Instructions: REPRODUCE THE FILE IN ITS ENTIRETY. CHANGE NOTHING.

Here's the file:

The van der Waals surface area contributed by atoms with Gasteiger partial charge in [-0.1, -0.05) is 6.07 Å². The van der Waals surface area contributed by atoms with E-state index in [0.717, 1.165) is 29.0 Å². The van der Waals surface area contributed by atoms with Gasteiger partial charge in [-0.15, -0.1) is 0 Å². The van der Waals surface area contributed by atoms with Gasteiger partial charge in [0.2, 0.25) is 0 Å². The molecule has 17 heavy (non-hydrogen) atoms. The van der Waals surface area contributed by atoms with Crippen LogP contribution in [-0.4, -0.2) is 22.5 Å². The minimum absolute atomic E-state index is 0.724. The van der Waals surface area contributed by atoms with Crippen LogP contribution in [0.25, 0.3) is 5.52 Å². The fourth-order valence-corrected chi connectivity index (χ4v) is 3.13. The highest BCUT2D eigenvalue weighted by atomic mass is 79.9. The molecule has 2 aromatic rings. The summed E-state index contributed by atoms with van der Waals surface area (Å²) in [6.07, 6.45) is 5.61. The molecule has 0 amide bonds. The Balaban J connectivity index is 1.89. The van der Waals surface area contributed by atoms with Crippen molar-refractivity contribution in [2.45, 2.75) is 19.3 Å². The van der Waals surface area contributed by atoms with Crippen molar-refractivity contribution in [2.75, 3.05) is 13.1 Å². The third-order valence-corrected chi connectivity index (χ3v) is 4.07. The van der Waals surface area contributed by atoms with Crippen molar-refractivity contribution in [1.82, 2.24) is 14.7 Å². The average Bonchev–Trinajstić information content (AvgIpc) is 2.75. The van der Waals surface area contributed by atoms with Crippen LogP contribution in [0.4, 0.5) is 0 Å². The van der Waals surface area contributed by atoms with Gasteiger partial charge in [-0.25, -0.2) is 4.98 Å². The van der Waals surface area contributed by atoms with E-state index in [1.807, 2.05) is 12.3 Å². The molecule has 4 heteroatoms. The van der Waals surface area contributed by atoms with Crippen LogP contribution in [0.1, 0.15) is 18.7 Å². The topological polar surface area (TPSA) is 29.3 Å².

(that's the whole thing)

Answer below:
The van der Waals surface area contributed by atoms with Gasteiger partial charge in [-0.1, -0.05) is 6.07 Å². The van der Waals surface area contributed by atoms with E-state index in [0.717, 1.165) is 29.0 Å². The van der Waals surface area contributed by atoms with Gasteiger partial charge in [-0.15, -0.1) is 0 Å². The van der Waals surface area contributed by atoms with Gasteiger partial charge in [0.2, 0.25) is 0 Å². The molecule has 17 heavy (non-hydrogen) atoms. The van der Waals surface area contributed by atoms with Crippen LogP contribution in [-0.4, -0.2) is 22.5 Å². The minimum absolute atomic E-state index is 0.724. The van der Waals surface area contributed by atoms with Crippen LogP contribution in [0.25, 0.3) is 5.52 Å². The fourth-order valence-corrected chi connectivity index (χ4v) is 3.13. The highest BCUT2D eigenvalue weighted by atomic mass is 79.9. The molecule has 2 aromatic rings. The summed E-state index contributed by atoms with van der Waals surface area (Å²) in [6.07, 6.45) is 5.61. The molecule has 0 amide bonds. The Balaban J connectivity index is 1.89. The van der Waals surface area contributed by atoms with Crippen molar-refractivity contribution in [2.45, 2.75) is 19.3 Å². The van der Waals surface area contributed by atoms with Crippen molar-refractivity contribution in [2.75, 3.05) is 13.1 Å². The third-order valence-corrected chi connectivity index (χ3v) is 4.07. The van der Waals surface area contributed by atoms with Crippen molar-refractivity contribution in [1.82, 2.24) is 14.7 Å². The average Bonchev–Trinajstić information content (AvgIpc) is 2.75. The van der Waals surface area contributed by atoms with Crippen LogP contribution in [0.4, 0.5) is 0 Å². The van der Waals surface area contributed by atoms with Gasteiger partial charge in [-0.25, -0.2) is 4.98 Å². The van der Waals surface area contributed by atoms with E-state index in [1.807, 2.05) is 12.3 Å². The molecule has 4 heteroatoms. The van der Waals surface area contributed by atoms with Crippen LogP contribution in [0.1, 0.15) is 18.7 Å². The topological polar surface area (TPSA) is 29.3 Å².